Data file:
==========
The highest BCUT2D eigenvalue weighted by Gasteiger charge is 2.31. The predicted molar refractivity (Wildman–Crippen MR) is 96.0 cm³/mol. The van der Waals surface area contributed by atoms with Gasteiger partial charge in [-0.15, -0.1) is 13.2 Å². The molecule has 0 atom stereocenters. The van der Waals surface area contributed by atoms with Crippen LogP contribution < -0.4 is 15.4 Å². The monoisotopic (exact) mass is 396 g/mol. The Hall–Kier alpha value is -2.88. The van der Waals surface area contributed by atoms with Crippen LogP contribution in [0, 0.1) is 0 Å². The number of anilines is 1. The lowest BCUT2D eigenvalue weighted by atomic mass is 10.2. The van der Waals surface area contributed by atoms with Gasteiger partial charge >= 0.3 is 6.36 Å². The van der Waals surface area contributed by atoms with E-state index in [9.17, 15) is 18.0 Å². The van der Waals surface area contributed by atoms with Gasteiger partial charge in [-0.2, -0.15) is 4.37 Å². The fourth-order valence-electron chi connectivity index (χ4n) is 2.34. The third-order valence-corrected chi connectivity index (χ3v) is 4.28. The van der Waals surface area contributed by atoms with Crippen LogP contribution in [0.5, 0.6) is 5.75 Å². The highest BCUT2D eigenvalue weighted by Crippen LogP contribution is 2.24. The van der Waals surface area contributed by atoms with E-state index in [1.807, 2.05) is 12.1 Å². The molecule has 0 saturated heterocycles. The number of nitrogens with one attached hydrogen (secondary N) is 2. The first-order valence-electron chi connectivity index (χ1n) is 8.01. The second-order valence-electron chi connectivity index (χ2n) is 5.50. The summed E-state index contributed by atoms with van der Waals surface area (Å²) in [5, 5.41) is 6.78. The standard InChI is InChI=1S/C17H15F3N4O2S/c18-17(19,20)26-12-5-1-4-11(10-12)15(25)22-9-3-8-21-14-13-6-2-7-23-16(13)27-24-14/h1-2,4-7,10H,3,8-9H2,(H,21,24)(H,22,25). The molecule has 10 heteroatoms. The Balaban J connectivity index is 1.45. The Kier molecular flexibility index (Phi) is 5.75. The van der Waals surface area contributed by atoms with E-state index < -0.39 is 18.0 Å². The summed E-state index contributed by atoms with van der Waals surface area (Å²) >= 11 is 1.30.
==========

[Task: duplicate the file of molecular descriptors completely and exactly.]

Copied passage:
The highest BCUT2D eigenvalue weighted by Gasteiger charge is 2.31. The predicted molar refractivity (Wildman–Crippen MR) is 96.0 cm³/mol. The van der Waals surface area contributed by atoms with Gasteiger partial charge in [-0.15, -0.1) is 13.2 Å². The molecule has 0 atom stereocenters. The van der Waals surface area contributed by atoms with Crippen LogP contribution < -0.4 is 15.4 Å². The monoisotopic (exact) mass is 396 g/mol. The Hall–Kier alpha value is -2.88. The van der Waals surface area contributed by atoms with Crippen LogP contribution in [0, 0.1) is 0 Å². The number of anilines is 1. The lowest BCUT2D eigenvalue weighted by atomic mass is 10.2. The van der Waals surface area contributed by atoms with Gasteiger partial charge >= 0.3 is 6.36 Å². The van der Waals surface area contributed by atoms with E-state index in [9.17, 15) is 18.0 Å². The van der Waals surface area contributed by atoms with Gasteiger partial charge in [-0.2, -0.15) is 4.37 Å². The fourth-order valence-electron chi connectivity index (χ4n) is 2.34. The third-order valence-corrected chi connectivity index (χ3v) is 4.28. The van der Waals surface area contributed by atoms with Crippen LogP contribution in [0.5, 0.6) is 5.75 Å². The highest BCUT2D eigenvalue weighted by Crippen LogP contribution is 2.24. The van der Waals surface area contributed by atoms with E-state index in [1.807, 2.05) is 12.1 Å². The molecule has 0 saturated heterocycles. The number of nitrogens with one attached hydrogen (secondary N) is 2. The first-order valence-electron chi connectivity index (χ1n) is 8.01. The second-order valence-electron chi connectivity index (χ2n) is 5.50. The summed E-state index contributed by atoms with van der Waals surface area (Å²) in [5, 5.41) is 6.78. The standard InChI is InChI=1S/C17H15F3N4O2S/c18-17(19,20)26-12-5-1-4-11(10-12)15(25)22-9-3-8-21-14-13-6-2-7-23-16(13)27-24-14/h1-2,4-7,10H,3,8-9H2,(H,21,24)(H,22,25). The molecule has 10 heteroatoms. The Balaban J connectivity index is 1.45. The Kier molecular flexibility index (Phi) is 5.75. The van der Waals surface area contributed by atoms with E-state index < -0.39 is 18.0 Å². The summed E-state index contributed by atoms with van der Waals surface area (Å²) >= 11 is 1.30.